At the same time as I love and appreciate Peggy as a strong, independent woman who don’t need no man, I originally fell in love with her as Captain America’s love interest in The First Avenger. I kind of want to see her really able to move on romantically from Cap, and personally I think Sousa is the best candidate to help her do that. He has many parallels to Cap, including his handicap (Steve started out in less than peak physical condition) and his admiration and respect toward Peggy as a colleague despite her gender. There have been many significant hints dropped this season about the history between Peggy and Sousa, perhaps even more than the will-they-won’t-they we saw in season one. I’m excited to see where this overt acknowledgement of Sousa’s feelings will take their relationship in the remainder of the season. And, as much as I love Dr. Wilkes, he is literally disappearing–and his impact on the story is sort of disappearing too. If he’s going to remain a contender for Peggy’s affections, he’s going to have to come back to the forefront of the story, and soon.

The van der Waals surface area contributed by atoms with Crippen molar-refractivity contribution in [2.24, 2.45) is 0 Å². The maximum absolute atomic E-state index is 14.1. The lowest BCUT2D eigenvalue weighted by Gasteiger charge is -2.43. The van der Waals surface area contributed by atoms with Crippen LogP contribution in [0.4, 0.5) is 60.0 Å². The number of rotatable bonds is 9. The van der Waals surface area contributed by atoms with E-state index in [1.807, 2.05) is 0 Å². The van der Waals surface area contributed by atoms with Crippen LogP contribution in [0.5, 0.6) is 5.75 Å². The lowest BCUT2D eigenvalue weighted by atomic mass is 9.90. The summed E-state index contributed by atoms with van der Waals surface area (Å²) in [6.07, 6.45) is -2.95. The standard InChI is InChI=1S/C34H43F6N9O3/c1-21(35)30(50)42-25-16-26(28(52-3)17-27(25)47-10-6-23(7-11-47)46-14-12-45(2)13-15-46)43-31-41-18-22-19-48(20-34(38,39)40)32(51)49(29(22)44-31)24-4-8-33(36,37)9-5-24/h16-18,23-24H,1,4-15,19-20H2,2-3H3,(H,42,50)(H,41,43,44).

Overall, this episode was not very Peggy-centric, but it gave screen time and importance to the surrounding cast of characters that support Peggy in what can sometimes be her lone-wolf lifestyle. I hope to see more of field-agent Rose, more of everything Jarvis (always), and more of Ken Marino as a slightly-psycho Hollywood crime boss. The latter half of the season is sure to see the further descent into madness of Whitney Frost, and her eventual transformation into the full-fledged super villain Madame Masque– and I for one can’t wait.
Tune in next week for a two-part, two-hour Agent Carter event, same Peggy time, same Peggy channel.